The hor­ror, the hor­ror

The Weekend Australian - Magazine - - Viewpoint - By PhilliP adams

Prior to gen­tri­fi­ca­tion, Mel­bourne’s Rich­mond was a rough-and-tum­ble La­bor strong­hold head­quar­tered in a bulky town hall in Bridge Road. Next door was a huge Hoyts cin­ema, imag­i­na­tively called the Cin­ema. Both build­ings were, in a sense, haunted. The Tam­many-style op­er­a­tives in the town hall en­sured that even if you were dead, you weren’t – you stayed on the elec­toral roll and con­tin­ued to vote La­bor. And the Cin­ema was home to hor­ror movies – to mur­der­ous mum­mies, Boris Karloff mon­sters, Lon Chaney wolf men and an im­pres­sive vol­ume of vampires.

We’re talk­ing 1940s films – be­fore the ar­rival of It Came from Outer Space and Crea­ture from the Black La­goon (jump­ing off the screen in mi­graine-in­duc­ing 3D) along with Things, Blobs and other nas­ties that went bump in the night.

Arthur Hodges and I used to wag Scouts to see vin­tage hor­ror at the Cin­ema, our favourite be­ing James Whale’s master­piece Franken­stein, an early ef­fort in plas­tic surgery. We sat side by side in a the­atre so cav­ernous that, a few years down the track, bikies would ride their ma­chines up and down the aisles in thun­der­ous trib­ute to Mar­lon Brando’s The Wild One. But on hor­ror nights, such as the time we saw

The Beast With Five Fingers, you could hear a pin drop.

Arthur and I saw them all. Or rather I did. Arthur never saw a thing. No sooner did we take our seats than he’d curl into the foetal po­si­tion and put his scout’s hat over his face. For the rest of the show he’d whis­per “what’s hap­pen­ing?” and ex­pect me to pro­vide a run­ning com­men­tary.

I don’t need to re­mind you of Boris as Franken­stein’s tragic mon­ster or poor Lon mor­ph­ing into the wolf man. But in the case of The Beast With Five Fingers I had to in­form a ter­ri­fied Arthur, hid­ing in his scouts hat, that a hand cru­elly sep­a­rated from the wrist of a crazed con­cert pi­anist was crawl­ing across the floor like a great white spi­der… ap­proach­ing the next vic­tim’s trouser leg on its way to his throat. Stran­gu­la­tion and a cin­ema full of screams. In the same way Arthur sat – squirmed – through mum­mi­fied mon­sters and hu­man bats seek­ing trans­fu­sions. He loved his hor­ror. When the lights came up and we rushed to the door to avoid God Save the King (a point of pride to young proto-repub­li­cans), Arthur was con­vinced we’d got our money’s worth and that he’d loved ev­ery mo­ment of the movie, par­tic­u­larly that sec­ond stran­gu­la­tion.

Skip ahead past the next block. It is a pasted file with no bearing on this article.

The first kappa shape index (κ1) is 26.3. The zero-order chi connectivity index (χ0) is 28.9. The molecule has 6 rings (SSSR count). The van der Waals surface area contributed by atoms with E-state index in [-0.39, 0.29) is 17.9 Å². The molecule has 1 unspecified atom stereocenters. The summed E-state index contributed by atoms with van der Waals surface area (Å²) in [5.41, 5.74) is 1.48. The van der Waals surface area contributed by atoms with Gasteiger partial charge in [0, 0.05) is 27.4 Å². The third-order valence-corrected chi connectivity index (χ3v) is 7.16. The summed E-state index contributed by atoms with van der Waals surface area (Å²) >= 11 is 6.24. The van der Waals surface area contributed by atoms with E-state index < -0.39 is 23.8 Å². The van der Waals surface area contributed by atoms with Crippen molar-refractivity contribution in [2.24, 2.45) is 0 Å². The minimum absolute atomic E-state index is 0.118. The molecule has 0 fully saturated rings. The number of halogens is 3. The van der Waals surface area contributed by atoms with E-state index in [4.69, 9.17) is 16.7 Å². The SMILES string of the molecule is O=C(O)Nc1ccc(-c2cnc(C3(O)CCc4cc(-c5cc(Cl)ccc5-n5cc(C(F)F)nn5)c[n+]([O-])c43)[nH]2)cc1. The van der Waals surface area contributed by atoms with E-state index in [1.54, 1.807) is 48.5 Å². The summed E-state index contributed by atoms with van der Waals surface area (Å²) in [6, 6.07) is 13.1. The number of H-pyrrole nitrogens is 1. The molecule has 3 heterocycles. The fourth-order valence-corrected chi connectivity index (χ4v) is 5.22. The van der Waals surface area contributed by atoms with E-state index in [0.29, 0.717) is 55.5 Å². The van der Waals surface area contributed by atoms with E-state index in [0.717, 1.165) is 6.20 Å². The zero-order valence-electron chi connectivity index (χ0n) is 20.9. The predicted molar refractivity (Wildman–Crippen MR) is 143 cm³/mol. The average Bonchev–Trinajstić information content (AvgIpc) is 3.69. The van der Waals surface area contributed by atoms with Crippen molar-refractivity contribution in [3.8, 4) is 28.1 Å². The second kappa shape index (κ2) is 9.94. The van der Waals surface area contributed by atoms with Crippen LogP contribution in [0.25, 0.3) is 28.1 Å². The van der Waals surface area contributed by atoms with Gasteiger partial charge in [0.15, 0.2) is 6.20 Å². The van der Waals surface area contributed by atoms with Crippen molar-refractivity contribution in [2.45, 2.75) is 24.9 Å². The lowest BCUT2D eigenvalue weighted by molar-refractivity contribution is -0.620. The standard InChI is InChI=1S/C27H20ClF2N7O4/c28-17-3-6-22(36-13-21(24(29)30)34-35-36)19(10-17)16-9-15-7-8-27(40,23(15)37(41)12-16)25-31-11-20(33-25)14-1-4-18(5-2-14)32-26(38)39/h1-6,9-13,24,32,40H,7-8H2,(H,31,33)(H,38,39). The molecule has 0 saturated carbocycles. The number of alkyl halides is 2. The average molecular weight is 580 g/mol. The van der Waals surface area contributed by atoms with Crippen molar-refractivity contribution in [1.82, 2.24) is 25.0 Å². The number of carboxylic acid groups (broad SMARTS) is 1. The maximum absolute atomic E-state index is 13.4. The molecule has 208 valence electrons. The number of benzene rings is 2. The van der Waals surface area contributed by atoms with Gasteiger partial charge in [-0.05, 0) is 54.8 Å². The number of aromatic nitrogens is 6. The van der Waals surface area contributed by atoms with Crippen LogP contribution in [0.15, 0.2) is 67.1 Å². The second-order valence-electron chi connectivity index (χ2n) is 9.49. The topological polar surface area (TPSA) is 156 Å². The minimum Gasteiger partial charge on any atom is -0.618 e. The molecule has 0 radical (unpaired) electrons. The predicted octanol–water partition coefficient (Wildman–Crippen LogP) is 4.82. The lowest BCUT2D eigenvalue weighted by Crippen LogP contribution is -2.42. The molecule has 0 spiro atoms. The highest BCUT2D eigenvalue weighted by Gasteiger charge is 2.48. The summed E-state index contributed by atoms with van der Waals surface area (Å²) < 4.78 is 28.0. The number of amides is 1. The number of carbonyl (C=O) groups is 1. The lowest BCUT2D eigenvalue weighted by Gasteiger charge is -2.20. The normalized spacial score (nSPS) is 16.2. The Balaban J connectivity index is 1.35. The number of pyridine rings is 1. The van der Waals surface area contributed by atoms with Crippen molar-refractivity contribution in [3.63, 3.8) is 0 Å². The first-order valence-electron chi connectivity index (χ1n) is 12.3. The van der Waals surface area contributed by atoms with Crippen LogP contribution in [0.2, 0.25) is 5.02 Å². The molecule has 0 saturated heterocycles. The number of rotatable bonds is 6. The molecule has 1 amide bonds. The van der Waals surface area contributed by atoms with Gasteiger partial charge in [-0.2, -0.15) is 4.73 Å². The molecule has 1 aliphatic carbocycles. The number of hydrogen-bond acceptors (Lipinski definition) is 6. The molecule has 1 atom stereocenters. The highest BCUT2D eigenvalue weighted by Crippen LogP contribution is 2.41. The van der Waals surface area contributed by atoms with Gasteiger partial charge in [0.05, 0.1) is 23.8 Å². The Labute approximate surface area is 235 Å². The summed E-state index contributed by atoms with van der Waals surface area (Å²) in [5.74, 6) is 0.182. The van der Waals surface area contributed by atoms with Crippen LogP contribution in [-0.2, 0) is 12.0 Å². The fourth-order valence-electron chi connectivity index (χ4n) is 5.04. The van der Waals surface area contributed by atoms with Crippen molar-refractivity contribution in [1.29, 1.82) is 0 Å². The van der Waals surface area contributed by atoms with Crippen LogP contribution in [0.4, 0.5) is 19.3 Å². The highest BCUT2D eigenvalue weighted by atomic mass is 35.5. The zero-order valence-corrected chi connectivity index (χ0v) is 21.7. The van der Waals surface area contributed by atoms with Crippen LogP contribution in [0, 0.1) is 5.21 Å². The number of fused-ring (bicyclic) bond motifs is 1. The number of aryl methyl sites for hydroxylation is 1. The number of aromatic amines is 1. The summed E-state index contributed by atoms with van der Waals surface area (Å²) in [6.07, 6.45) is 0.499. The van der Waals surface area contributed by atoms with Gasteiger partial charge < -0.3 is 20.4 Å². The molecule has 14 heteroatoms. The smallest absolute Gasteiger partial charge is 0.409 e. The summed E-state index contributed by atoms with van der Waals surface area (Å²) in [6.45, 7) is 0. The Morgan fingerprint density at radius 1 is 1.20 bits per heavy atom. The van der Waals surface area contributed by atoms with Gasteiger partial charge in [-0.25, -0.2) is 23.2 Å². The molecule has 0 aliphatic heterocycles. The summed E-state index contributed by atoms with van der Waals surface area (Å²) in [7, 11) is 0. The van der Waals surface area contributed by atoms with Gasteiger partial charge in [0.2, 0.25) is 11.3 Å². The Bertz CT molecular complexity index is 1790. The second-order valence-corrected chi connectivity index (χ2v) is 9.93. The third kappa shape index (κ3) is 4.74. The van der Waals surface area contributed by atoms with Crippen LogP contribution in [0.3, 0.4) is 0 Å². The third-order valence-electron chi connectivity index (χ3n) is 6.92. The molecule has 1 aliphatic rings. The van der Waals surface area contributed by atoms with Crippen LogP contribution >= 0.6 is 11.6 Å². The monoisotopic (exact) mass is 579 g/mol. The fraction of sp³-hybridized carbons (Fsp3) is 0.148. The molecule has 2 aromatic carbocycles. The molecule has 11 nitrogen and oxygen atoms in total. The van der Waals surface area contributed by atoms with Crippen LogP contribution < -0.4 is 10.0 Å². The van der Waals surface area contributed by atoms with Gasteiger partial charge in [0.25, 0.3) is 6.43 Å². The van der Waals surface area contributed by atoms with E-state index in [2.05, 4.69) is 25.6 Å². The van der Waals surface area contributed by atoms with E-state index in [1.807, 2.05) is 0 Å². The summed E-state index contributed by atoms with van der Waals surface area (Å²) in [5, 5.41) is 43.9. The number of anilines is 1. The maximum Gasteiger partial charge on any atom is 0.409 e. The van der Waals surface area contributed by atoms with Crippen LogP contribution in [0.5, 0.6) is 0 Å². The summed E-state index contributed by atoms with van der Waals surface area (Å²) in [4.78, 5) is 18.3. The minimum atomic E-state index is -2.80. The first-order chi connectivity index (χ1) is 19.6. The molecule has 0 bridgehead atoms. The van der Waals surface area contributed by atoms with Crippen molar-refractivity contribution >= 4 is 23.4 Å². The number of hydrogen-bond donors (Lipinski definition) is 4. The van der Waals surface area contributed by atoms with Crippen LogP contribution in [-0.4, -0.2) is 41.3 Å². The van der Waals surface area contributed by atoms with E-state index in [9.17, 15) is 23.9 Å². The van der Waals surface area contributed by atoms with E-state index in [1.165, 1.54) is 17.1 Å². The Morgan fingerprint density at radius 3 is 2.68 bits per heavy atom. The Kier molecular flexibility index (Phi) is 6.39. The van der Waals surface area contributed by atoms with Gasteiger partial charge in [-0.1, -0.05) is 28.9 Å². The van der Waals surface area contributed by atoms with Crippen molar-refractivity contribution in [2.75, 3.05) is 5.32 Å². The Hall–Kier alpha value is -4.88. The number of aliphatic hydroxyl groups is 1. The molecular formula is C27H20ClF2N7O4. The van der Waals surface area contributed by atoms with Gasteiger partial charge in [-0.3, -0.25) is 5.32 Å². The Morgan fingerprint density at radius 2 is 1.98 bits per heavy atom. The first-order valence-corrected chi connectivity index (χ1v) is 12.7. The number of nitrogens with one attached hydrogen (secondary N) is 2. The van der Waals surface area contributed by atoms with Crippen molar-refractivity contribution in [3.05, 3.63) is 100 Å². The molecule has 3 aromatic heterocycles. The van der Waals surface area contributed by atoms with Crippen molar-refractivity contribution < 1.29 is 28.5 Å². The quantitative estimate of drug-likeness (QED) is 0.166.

If the ’30s and ’40s had been a golden age for movie mon­sters, the ’50s and ’60s, with their Phan­tom of the Opera and House of Wax – 3D again – were marked by ever bet­ter pros­thet­ics, make-up and tech­ni­cal wiz­ardry. But for me (and Arthur in his hat) the home­made un-spe­cial ef­fects added to the charm of our nights at the Cin­ema. It’s like the creaky stop-mo­tion King Kong star­ring Fay Wray or the silly Tarzan movies. You haven’t lived un­til you’ve seen Johnny Weiss­muller wrestling a rub­ber crocodile or rid­ing an In­dian ele­phant through the African jun­gle. The very ab­sence of green screen and clever-dick dig­i­tal ef­fects en­hanced the charm. This was the era of in­no­cent hor­ror.

Are you still with us, my scout­ing friend Arthur Hodges? You’d be 80 by now. So per­haps you’ve passed on like the Cin­ema, Rich­mond. If so I’m sure La­bor in Rich­mond still has you on the elec­toral roll and you con­trib­uted to that 5 per cent swing to the La­bor Gov­ern­ment.

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